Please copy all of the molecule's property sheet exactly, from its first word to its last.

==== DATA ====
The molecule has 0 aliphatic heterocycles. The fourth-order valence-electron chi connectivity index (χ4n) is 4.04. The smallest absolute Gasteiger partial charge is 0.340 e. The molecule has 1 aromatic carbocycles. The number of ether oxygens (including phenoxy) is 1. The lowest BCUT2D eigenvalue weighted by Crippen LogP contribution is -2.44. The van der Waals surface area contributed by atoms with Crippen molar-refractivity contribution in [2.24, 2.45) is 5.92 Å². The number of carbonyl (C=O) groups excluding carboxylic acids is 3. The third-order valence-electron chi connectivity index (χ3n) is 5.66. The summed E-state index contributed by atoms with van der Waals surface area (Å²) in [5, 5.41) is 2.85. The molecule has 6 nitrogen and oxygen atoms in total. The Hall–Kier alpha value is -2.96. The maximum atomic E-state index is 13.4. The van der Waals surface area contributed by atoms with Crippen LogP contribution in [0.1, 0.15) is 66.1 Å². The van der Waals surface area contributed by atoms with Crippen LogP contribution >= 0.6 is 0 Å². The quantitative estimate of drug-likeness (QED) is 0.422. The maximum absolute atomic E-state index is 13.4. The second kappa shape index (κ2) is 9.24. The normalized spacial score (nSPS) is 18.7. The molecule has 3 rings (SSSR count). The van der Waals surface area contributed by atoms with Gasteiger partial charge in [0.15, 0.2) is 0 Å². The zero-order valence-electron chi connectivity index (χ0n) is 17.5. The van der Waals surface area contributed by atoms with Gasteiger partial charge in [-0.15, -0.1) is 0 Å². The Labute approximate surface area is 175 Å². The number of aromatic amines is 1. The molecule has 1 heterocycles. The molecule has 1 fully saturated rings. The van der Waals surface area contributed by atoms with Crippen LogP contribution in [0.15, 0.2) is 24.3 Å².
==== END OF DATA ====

The molecule has 0 aliphatic heterocycles. The fourth-order valence-electron chi connectivity index (χ4n) is 4.04. The smallest absolute Gasteiger partial charge is 0.340 e. The molecule has 1 aromatic carbocycles. The number of ether oxygens (including phenoxy) is 1. The lowest BCUT2D eigenvalue weighted by Crippen LogP contribution is -2.44. The van der Waals surface area contributed by atoms with Crippen molar-refractivity contribution in [2.24, 2.45) is 5.92 Å². The number of carbonyl (C=O) groups excluding carboxylic acids is 3. The third-order valence-electron chi connectivity index (χ3n) is 5.66. The summed E-state index contributed by atoms with van der Waals surface area (Å²) in [5, 5.41) is 2.85. The molecule has 6 nitrogen and oxygen atoms in total. The Hall–Kier alpha value is -2.96. The maximum atomic E-state index is 13.4. The van der Waals surface area contributed by atoms with Crippen LogP contribution in [0.1, 0.15) is 66.1 Å². The van der Waals surface area contributed by atoms with Crippen LogP contribution >= 0.6 is 0 Å². The quantitative estimate of drug-likeness (QED) is 0.422. The maximum absolute atomic E-state index is 13.4. The second kappa shape index (κ2) is 9.24. The normalized spacial score (nSPS) is 18.7. The molecule has 3 rings (SSSR count). The van der Waals surface area contributed by atoms with Gasteiger partial charge in [0.15, 0.2) is 0 Å². The zero-order valence-electron chi connectivity index (χ0n) is 17.5. The van der Waals surface area contributed by atoms with Gasteiger partial charge in [-0.15, -0.1) is 0 Å². The Labute approximate surface area is 175 Å². The number of aromatic amines is 1. The molecule has 1 heterocycles. The molecule has 1 fully saturated rings. The van der Waals surface area contributed by atoms with Crippen LogP contribution in [0.15, 0.2) is 24.3 Å².